# Fractions

What are Fractions?

Fractions are one of several ways to express parts of a whole number. For example, if I had a pizza, and I cut it into eight slices, each slice could be expressed as 1/8. This means it is one of 8 parts of a pizza. An entire pizza would be 8/8 or 1 pizza. The top number of a fraction, showing the number of parts is called the numerator. The bottom number, showing how many parts are in each whole number, is called the denominator.

Equivalent Fractions

Fractions that are equal can be written in different ways. For example, consider the pizza above, cut into 8 slices. If you had two slices, that could be 2/8. If cut another pizza in four slices, one slice would be the same size as two slices of the first pizza, so 2/8 is the same as 1/4. That fraction could also be written as 4/16 or 8/32.

Reducing Fractions

In most cases, the correct answer to a problem will be the fraction in reduced form. This means with the smallest possible number in the numerator and denominator positions. If you need to reduce a fraction and have access to the calculator, enter the fraction and hit enter and it will be reduced. If you do not have the calculator, find a number that you can divide both the numerator and denominator by. For example, for the fraction 2/8, you can tell that both the numerator and denominator are even numbers, which means that they can be divided by 2.

Mixed Numbers

Sometimes fractions are needed to represent an amount that is more than one whole. For example, if we had the pizza cut into 8 slices, and we had one whole pizza and one extra slice we could write that as 1 1/8.

When a fraction has a larger number in the numerator than in the denominator, it is an improper fraction, which also means that is an amount more than one whole. An improper fraction can be turned into a mixed number by dividing the numerator by the denominator, the writing the result as the whole number and the remainder as the numerator. The denominator stays the same. For example, if you have the improper fraction of 29/8, divide 29 by 8. You will get 3 with a remainder of 5, so the mixed number is 3 5/8.

Mixed numbers can be turned into improper fractions by multiplying the denominator by the whole number, then adding in the numerator. For example, in the mixed number 3 5/8, you would multiply 8 by 3 to get 24, and then add in the 5 to get 29. Place that over the denominator to get 29/8.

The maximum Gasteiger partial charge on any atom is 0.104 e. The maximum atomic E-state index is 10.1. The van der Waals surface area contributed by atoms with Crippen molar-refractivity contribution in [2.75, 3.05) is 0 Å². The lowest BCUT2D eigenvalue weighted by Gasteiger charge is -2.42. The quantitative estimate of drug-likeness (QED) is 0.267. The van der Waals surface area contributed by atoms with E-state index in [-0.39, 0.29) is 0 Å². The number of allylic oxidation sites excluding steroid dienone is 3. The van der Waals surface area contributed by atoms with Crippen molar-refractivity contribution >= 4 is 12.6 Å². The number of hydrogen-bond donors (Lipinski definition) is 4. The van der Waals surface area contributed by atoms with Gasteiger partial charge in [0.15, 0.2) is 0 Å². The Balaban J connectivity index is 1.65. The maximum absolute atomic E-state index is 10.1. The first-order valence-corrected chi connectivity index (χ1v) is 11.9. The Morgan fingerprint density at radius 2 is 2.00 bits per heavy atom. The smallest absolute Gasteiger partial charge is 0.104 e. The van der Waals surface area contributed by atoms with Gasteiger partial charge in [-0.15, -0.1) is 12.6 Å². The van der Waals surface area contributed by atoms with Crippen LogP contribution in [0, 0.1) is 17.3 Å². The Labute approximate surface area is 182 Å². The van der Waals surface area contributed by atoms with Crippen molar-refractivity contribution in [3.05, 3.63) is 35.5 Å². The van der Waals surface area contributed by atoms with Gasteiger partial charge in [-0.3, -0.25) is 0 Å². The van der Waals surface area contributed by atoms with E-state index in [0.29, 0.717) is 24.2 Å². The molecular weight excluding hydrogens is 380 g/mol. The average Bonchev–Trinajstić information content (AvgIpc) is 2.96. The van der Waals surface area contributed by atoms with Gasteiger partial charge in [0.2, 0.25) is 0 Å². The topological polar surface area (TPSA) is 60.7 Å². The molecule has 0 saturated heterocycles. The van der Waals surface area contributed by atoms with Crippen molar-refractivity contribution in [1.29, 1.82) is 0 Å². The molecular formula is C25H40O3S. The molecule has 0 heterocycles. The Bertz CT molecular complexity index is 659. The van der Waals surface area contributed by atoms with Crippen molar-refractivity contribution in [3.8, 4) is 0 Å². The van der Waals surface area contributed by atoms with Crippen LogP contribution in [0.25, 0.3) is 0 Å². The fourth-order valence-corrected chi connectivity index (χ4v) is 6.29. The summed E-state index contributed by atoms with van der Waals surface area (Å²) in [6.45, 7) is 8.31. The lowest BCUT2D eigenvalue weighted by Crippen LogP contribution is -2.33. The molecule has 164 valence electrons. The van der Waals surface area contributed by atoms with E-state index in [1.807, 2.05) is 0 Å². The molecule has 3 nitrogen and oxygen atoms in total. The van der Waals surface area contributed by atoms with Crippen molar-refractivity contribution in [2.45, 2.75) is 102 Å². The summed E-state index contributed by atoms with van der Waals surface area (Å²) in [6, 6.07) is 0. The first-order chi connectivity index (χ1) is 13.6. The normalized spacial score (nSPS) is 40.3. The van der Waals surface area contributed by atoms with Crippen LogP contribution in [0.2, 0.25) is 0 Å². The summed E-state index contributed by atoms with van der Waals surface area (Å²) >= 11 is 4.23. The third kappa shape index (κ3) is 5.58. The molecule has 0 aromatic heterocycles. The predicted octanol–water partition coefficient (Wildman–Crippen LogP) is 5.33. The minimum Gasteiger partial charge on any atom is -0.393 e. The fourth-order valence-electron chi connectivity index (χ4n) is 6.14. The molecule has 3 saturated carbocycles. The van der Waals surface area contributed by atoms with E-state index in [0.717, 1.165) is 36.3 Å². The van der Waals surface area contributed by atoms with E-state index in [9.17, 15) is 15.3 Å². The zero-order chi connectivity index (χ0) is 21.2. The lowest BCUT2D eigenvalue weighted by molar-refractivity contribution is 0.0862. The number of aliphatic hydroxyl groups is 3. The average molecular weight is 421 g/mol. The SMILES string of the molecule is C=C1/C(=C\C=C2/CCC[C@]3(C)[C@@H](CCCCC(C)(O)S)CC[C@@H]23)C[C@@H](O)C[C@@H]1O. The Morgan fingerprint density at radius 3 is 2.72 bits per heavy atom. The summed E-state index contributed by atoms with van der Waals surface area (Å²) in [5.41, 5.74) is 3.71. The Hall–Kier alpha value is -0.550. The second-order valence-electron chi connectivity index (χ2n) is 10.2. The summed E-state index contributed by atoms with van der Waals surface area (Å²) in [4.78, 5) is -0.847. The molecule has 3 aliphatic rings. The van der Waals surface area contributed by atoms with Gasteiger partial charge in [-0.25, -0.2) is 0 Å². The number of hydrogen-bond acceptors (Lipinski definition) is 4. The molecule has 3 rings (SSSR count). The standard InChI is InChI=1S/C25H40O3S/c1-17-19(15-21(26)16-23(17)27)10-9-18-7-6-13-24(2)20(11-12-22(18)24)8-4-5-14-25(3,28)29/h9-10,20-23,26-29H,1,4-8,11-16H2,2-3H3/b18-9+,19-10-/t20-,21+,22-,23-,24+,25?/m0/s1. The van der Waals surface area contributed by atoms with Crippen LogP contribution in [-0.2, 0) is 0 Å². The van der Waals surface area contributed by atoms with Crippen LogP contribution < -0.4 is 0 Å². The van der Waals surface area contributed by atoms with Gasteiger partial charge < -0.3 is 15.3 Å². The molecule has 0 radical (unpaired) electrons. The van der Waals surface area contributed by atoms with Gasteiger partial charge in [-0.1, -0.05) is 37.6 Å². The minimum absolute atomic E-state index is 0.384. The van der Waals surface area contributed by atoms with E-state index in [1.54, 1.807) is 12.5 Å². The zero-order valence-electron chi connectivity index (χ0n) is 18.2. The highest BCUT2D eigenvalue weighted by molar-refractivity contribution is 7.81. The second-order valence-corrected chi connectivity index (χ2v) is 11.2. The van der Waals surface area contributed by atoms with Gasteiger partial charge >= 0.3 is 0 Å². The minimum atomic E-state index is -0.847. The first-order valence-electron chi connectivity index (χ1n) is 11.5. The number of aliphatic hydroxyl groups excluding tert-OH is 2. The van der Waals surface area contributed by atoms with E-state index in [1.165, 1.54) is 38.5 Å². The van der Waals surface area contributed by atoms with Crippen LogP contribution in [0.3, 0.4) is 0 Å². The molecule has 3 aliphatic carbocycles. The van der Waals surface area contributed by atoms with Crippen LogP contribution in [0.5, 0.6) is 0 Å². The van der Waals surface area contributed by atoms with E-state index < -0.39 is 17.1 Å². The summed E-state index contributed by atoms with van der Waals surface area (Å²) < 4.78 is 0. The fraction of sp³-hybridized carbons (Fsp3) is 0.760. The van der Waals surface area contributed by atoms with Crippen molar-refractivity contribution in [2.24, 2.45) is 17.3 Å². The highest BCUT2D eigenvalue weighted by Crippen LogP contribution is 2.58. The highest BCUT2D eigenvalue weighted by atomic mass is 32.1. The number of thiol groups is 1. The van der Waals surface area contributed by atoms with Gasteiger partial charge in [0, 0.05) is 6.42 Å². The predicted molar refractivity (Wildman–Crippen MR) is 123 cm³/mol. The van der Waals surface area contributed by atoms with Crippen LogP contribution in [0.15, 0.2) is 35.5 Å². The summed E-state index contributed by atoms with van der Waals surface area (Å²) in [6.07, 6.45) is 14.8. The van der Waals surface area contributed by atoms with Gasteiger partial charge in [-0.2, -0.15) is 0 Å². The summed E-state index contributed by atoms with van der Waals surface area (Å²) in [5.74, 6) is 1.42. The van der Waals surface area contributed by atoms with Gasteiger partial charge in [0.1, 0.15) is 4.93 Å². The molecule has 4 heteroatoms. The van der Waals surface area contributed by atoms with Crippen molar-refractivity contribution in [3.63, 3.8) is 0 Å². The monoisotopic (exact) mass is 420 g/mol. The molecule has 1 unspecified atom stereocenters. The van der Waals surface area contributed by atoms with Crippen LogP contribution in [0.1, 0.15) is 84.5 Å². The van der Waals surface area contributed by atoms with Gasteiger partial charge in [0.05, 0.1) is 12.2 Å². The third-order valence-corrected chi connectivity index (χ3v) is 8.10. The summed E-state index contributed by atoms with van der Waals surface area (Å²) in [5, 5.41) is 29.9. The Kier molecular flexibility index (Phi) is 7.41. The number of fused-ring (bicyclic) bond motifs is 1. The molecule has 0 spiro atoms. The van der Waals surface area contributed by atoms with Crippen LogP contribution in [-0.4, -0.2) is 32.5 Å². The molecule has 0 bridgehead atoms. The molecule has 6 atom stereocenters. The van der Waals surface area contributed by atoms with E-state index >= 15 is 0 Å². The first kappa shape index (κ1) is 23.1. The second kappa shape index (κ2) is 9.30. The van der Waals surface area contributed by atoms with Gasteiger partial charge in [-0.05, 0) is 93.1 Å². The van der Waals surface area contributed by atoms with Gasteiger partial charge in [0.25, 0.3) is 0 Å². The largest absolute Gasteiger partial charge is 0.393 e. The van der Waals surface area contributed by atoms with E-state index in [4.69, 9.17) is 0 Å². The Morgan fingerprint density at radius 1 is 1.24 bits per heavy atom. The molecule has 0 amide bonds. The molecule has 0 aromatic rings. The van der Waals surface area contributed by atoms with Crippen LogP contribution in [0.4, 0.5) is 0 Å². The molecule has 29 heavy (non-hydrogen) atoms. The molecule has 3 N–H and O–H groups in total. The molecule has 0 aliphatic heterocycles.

Comparing Fractions

When comparing two fractions to see which is larger, you have a couple of options. One way would be to reduce or enlarge the fractions until they have the same denominator. If you were to compare 3/8 and 1/4, you could enlarge 1/4 by multiplying both the numerator and denominator by two and getting 2/8 which is an equivalent fraction to 1/4. Since 3 is greater than 2, 3/8 is the greater fraction.

The other option, and perhaps the best for more complicated numbers, is to cross multiply. If you want to know which is larger of 3/7 and 5/11, multiply the numbers that are diagonal from each other. Multiply 11 × 3 and write the answer above 3/7: 33. Then multiply 7 × 5 and write the answer above 5/11: 35. Since 35 is more than 33, 5/11 is the larger fraction.

Multiplying and Dividing Fractions

When multiplying two fractions, simply multiply the two numerators and make that the numerator of the new fraction. Then, multiply the denominators and make it the denominator of the new fraction. For example, if I multiply 1/4 by 2/3, multiply 1 × 2 to get 2, then multiply 4 × 3 to get 12. Then write your answer as 2/12, which can be reduced to 1/6.

For division, flip the second fraction upside-down, which is called finding the inverse. Then, multiply across as we did above. For example, if we were to divide 1/4 by 2/3, flip 2/3 to 3/2, then multiply across. 1 × 3 is 3 and 4 × 2 is 8, so our answer is 3/8

Remember, if you have the option to use the calculator, fraction operations can be done on the calculator. See the calculator section for more information.

Factoring and Least Common Multiple

To factor a number means to find all the numbers that can be multiplied together to get that number until you get down to all prime numbers. Prime numbers are numbers that can only be divided evenly by themselves and one. The factors of 6 would be 2 and 3, because they multiply together to get 6 and are both prime numbers. If you were asked to factor 28, you could see that 4 × 7 is 28, but 4 is not a prime number. 2 × 2 = 4, so the prime factors of 28 are 7, 2, and 2. Knowing the factors of numbers can be helpful in finding the least common multiple and later on in algebra.

Sometimes you need to get two fractions with different denominators to have the same denominator. You can do this by enlarging to equivalent fractions until the denominators are the same. One way to think of this is to think of what number both of the denominators are factors. You could always multiply the two denominators together, or you could count off by that number on the multiplication chart and see where you get a repeat. For example if one of the denominators is 4 and the other is 6, your multiples of 4 are 4, 8, 12, 16 etc. and your multiples of 6 are 6, 12, 18, 24 etc. The least common multiple from both lists is 12, so that will be your new denominator.